Sound familiar? It should. In 2006 USA Today published an article that opened with the statement, "Email is so last millennium" and talked about text messaging trends among teens. A year earlier, Pew Internet published research warning, "Email is still a fixture in teens' lives, but IM is preferred."
Sometimes timing is everything. This morning we released a study titled, "Is Email Marketing Endangered?" The study is based on responses from over 2,300 Internet users in the U.S. and the U.K., who were asked, "Over the past six months, are you doing the following things LESS often, MORE often, or about the SAME amount?" about email, social networks, text messaging, and instant messaging.
Based on what we learned in the study, it makes perfect sense that the Wall Street Journal reporter, Jessica Vascellaro, would take the position she did.
Through her biographical details on LinkedIn (yes, this is ironic, but the entire debate is full of ironies), I inferred that Vascellaro is a mid-20s female. As such, she fits squarely into the demographic we identified for individuals who use social media most often. The article may represent her personal experience, but this experience is not representative of the broader market. Moreover, it is a simple-minded argument. Did her editor request the article via DM on Twitter? Did she post the article to her Facebook wall? Call me crazy, but I'm betting this transaction took place through email.
Email's future is looking even brighter today than it was just three years ago. Here's why:
Increased use of social media drives increased use of email. Two weeks ago, Nielsen published "Is Social Media Impacting How Much We Email?" -- which found heavy social media users are also using email more, not less, often. Likewise, our research found that increased use of social media is correlated with increased use of email. Among those using social media more over the past six months, 44% also report using email more, .... compared to only 4% using email less.
Even non-social-media users are using email more. While heavy social media users are definitely driving more email consumption, this is only part of the story. Social media does not explain why 22% of those who have yet to jump into Facebook, LinkedIn, Twitter or any other social network also report using email more often over the past six months, compared to only 7% who say they are using email less often.
People use email more as they get older. It is well documented that teens do not use email often. Our research supports this. However, we found that the largest uptick in email use occurs when students enter college and then continues as these students graduate and enter the workforce.
Email serves as the foundation for a world that is increasingly reliant on digital communication. "Email is dead" declarations are built on the faulty premise that people swap one form of digital communication for another. It simply is not a zero sum game. Our research shows that people who communicate more via one digital communication vehicle tend to communicate more via other digital communication channels.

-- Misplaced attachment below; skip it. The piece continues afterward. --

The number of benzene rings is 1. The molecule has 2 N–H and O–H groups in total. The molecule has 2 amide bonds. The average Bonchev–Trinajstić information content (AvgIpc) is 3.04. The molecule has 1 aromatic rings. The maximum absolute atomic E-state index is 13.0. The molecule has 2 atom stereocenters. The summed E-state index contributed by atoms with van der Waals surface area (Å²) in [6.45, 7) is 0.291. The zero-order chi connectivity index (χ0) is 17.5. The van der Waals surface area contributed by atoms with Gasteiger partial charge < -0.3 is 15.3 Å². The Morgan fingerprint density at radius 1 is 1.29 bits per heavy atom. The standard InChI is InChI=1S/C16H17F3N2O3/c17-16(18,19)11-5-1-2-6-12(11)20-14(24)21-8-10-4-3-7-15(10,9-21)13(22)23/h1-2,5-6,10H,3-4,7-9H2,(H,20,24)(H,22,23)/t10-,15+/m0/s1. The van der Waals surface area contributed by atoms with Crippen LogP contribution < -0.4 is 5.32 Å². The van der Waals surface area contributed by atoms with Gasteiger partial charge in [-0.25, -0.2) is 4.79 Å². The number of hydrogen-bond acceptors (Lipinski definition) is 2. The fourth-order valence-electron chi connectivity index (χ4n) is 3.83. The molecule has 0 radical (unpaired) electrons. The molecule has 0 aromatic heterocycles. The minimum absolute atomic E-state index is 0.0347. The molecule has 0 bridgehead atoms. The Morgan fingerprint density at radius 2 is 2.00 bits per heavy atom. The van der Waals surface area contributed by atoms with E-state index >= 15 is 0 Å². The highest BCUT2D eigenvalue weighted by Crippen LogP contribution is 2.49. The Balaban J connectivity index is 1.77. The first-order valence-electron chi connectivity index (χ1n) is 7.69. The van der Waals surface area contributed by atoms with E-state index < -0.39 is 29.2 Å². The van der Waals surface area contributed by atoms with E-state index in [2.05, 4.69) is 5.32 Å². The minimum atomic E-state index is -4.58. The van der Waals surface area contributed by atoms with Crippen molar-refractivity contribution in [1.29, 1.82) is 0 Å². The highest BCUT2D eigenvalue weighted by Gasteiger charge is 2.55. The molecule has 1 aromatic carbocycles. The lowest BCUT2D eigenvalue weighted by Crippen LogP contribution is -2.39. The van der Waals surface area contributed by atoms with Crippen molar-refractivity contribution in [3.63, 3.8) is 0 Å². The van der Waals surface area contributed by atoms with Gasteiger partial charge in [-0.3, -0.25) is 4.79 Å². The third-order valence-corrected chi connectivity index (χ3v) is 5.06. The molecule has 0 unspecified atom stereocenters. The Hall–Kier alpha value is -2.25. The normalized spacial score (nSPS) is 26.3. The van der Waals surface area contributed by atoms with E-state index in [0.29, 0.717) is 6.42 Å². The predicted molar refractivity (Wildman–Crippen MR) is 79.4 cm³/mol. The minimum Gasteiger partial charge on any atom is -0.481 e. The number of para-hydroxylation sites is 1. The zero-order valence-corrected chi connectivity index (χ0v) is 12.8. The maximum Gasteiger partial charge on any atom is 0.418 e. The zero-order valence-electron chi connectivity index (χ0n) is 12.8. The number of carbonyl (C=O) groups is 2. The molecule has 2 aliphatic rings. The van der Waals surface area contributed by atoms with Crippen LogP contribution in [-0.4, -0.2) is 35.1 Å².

Smartphones are driving more email use. Vascellaro's thesis is that email is better suited to a Web 1.0 world, where people were "logging off and on, checking our messages in bursts," but that a new host of always-on tools "are much faster than email, and more fun." Smartphones bridge this gap and make email available to a mobile audience. In essence, email is always on for smartphone users. 43% of Blackberry users and 42% of iPhone users report using email more often over the past six months, compared to fewer than 3% who are using email less often. Monday, a press release from the Radicati Group estimated 139 million mobile email users. They also said, "Over the next four years, we expect this figure to increase at an average annual rate of 68%, totaling over 1 billion mailboxes by year-end 2013."
Smartphones are also changing how email is used among college students. Professor Mike Hanley, director of the Institute for Mobile Media Research, has been tracking the interactive and mobile habits of college students for more than five years. While email use has been declining among college students for several years, this trend has reversed in 2009. The reason? Smartphones. As students get access to email-capable phones, they are using email more. As Hanley explains, "The ability for students to have email on their smartphones fits their mobile lifestyles perfectly. Mobile email untethers them from a computer and a smartphone gives them email access everywhere."
As the author of this report, I know that anyone who agrees with the premise of the WSJ article can take an easy shot at my research. I work for an email service provider and thereby have a vested interest in the status quo, right? True. However, I would be a fool to think that by denying reality I can somehow alter the course of history. I have no such delusions. If self-preservation were my motive and I saw the impending doom of email, I would be jumping up and down on the desk of my CEO telling him we need to change the course of our business. If that didn't work, I would seek employment elsewhere. I am, after all, a pretty practical guy.
The complete 2009 Email Utilization Whitepaper is available here.